- Institute for Library Leadership in Digital Environment - as per the IIL Report, develop a three-day institute, with the first target audience being supervisors. The Institute would address the development, support and nurturing of supervisors. As we strengthen their supervisory and leadership skills, we build partnerships with them to support the ongoing development ventures.
- Appreciative Portrait of the Libraries - the Training and Learning Coordinator collaborates with each functional area, committee, council, team to develop a portrait of the Libraries. Through a series of facilitated conversations, we would together construct the "portrait," spelling out individual roles and responsibilities, functions, structures. Each would be placed in the picture showing connections to other areas (both within and outside the Libraries), as well as contributions to the successful achievement of the overall goals of the Libraries. We envisioned these conversations as part of a regularly scheduled meeting, to avoid adding further time commitments to everyone's full schedule.
- Training and Development Website - moving the website from an archival site to a more interactive one. We would offer T & D calendar and catalog; T & D resources - links to other sites; online tutorials; documentation from completed programs; opportunities to offer suggestions, provide feedback.
After September 11, the Advisory Committee felt it was important to partner with the Committee on
Diversity to create an opportunity for us to come together as a community. The program, "Exploring
Rutgers University Libraries' Community", provided us with colorful (and delectable) opportunities to
learn more about Ramadan, Id al-Fitr, Diwali, Pongal, Chanukah, Winter Solstice, Advent and
Christmas, and Kwansaa. In spring 2002, we participated in two satellite conferences-one dealing with
virtual reference, one dealing with OCLC open archives metadata harvesting protocol.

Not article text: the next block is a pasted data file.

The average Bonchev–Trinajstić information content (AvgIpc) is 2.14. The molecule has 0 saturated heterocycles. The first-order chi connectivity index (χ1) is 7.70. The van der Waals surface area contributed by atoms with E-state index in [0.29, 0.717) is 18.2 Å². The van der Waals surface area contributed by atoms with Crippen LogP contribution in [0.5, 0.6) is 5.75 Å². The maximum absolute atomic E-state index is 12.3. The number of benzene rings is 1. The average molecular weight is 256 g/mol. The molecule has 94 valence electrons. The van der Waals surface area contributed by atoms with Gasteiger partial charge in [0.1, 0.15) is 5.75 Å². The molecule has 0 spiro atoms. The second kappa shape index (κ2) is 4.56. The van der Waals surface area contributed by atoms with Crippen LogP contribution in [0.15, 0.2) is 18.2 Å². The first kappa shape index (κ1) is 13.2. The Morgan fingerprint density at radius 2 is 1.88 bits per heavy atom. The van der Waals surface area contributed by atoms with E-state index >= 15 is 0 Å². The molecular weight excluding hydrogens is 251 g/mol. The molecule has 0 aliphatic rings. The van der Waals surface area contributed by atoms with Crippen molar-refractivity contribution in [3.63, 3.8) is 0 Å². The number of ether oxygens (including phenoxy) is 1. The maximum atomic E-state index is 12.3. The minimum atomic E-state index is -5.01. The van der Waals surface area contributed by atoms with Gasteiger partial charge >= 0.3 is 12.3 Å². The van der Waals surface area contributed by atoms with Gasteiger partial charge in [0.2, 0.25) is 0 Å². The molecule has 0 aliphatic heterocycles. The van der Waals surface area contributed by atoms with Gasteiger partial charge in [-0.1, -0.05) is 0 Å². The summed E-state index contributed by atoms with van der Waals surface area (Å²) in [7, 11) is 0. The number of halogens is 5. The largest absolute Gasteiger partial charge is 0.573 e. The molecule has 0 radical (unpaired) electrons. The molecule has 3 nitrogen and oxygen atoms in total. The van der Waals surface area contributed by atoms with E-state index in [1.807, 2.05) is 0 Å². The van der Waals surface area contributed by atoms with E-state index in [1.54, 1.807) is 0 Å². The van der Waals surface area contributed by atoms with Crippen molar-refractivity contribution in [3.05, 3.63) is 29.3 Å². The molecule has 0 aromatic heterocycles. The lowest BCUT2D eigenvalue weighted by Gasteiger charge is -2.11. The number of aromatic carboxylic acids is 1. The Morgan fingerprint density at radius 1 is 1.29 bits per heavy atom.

Our first venture as a "Leadership Institute" was a partnership with LAMA. We invited Abigail Hubbard
to come in April to RUL to facilitate the "Leadership Survival Kit" on two successive days. The
Institute's participants were librarians from both Rutgers University and Princeton University. In
May we partnered with the Instructional Services Committee in the first of two programs called the
The professional development process in 2002-2003 built on the first year's work, and continued to
expand programming. The Committee identified two themes around which programs were organized:
Leadership Development and Technical Skill Development. We used videoconferencing to expand our reach
to both Newark and Camden, although we continued to originate programs in New Brunswick.
We invited colleagues from VALE, SCILS, NJLA, and SLA to join us for a satellite teleconference
entitled "Safeguarding our Patrons' Privacy: What Every Librarian Needs to Know about the USA Patriot
Act and Related Anti-Terrorism Measures." We partnered with the Public Services Council and the
Scholarly and Professional Activities Committee in sponsoring "Where are we going? Alternative models
of reference/public service" with Anne Grodzins Lipow as keynote speaker. At the invitation of
Marianne Gaunt, we partnered with the RUL Planning Committee in the Digital Future Series: "Preparing
for RUL's Digital Future"; "Dealing with Change" [programs in NB and Camden]; "Building Digital New
Jersey: Using Dublin Core." All of these programs were intended to develop our knowledge and
understanding of key issues confronting libraries today, and were part of the leadership development
On the technical development side, we invited Dr. David Magier, Director of Area Studies, Columbia
University Libraries, to facilitate "Advanced Research Strategies on the Internet," and colleagues
from Princeton University Libraries joined us for the program. We began our partnership with Marcie
Anszperger, Director, Staff Computer Literacy, Teaching Excellence Center, with basic programs in
Word and Excel. The Series continues to expand, with us now able to offer programs in Word, Excel,
PowerPoint, and Access on all three campuses, linking to Dana and Robeson via the Polycom equipment.
All of the remote site participants have the handouts and demo disks that the New Brunswick
participants have to use.
We debuted the Training and Development website, which includes a two-month calendar, a course
catalog, links to a variety of T & D resources and tutorials, and a link to Marilyn for feedback and
In 2003-04, the RUL training and development activities built on the programming and design of the
preceding years to bring further to life An Investment in Learning. The emergent training and
development process for the Libraries is grounded in this over-arching mission: to create and
maintain a dynamic, vibrant learning environment that supports the successful achievement of both
individual and organizational goals. We continue to build upon the two focus areas: leadership
development and technical skill development.